Saturday, January 14, 2012
For 35 years, Boy Scouts have met in Kansas, rain or shine, for the annual Trappers' Rendezvous.
The first Trappers' Rendezvous started out with only a little more than a hundred scouts. It's since grown to a major event that draws thousands of people.
Like skilled salesmen, the scouts who show up to Trappers' Rendezvous know a good deal when they see it. This is 12-year-old Kyle Kuehn's third year and by now he's developed a calculated strategy.
“Me, personally, I’m looking for pelts. You get out here you walk around a little bit, you trade and then you get back to your campsite and you set up a stand and just wait for people to come to you,” Kuehn said.
A huge crowd surrounded Kuehn's trading post Saturday. He says what really drew them in was his surprising prized possession, a skunk pelt. While skunk fur might not normally be seen as a hot commodity, in the scouting world, it's trading gold.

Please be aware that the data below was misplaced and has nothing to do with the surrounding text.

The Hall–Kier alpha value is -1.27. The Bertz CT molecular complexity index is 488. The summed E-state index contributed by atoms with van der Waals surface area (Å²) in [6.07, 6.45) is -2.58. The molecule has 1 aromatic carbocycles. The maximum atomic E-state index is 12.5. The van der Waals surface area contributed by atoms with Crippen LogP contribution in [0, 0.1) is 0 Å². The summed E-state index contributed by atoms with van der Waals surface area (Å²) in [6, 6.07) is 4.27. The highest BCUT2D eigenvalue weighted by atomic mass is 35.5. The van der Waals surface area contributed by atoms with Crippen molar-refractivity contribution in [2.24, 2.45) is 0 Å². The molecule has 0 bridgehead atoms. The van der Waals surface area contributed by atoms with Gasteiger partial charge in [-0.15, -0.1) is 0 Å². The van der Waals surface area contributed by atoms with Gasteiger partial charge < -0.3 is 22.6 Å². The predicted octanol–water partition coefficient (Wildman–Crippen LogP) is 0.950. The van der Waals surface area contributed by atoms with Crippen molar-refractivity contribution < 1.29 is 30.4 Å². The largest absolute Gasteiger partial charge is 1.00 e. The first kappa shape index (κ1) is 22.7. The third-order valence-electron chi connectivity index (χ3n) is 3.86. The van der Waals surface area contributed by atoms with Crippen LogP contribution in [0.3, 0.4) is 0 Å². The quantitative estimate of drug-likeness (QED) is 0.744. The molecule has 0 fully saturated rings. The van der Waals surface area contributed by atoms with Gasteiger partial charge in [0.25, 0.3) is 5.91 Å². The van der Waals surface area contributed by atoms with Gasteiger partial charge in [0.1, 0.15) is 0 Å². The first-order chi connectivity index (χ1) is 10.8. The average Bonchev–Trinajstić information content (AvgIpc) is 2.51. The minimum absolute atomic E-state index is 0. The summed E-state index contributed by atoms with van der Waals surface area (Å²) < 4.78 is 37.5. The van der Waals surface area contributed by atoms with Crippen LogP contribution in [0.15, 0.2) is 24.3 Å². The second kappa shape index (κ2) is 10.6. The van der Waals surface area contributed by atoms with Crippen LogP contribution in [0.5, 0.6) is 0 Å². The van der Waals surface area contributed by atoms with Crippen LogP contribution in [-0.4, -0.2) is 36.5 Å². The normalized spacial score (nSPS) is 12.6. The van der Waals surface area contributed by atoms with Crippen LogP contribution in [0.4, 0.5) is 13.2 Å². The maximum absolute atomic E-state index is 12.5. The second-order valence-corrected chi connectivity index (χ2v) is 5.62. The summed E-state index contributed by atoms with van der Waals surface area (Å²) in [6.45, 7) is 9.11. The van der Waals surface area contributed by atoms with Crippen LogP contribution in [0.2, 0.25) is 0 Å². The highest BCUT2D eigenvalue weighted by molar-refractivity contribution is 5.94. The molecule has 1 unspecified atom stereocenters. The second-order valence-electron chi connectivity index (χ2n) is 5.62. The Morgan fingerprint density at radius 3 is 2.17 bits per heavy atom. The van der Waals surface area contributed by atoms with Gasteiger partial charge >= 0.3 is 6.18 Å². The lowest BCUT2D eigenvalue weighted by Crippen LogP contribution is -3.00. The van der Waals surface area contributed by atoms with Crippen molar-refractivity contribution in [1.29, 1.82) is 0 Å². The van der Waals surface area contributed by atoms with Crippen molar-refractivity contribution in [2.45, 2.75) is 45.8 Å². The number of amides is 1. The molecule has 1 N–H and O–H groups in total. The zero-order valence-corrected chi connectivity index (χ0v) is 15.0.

Bartering for goods is just one of the many different ways event organizers set out to teach scouts about history. The kids get the chance to travel back to the 1800s to a simpler time when tools were crafted by hand and meals were made with whatever was available.
KAKE News met part time mountain man Brad McCaffree while he was serving up traditional fried bread to scouts. He was dressed head to toe in hand-sewn leather and fur.
McCaffree has been helping teach young scouts a little bit about their fore fathers for a decade. He says in between trying new foods and learning to spot a fair trade, there's a very important lesson to be learned.
“Life is so easy for a lot of us. I don't think they realize what our ancestors went through to give us the life we have now,” McCaffree said.
Boy Scout officials say they saw a record breaking turnout this year. At last count, more than 6,000 scouts had signed in to participate.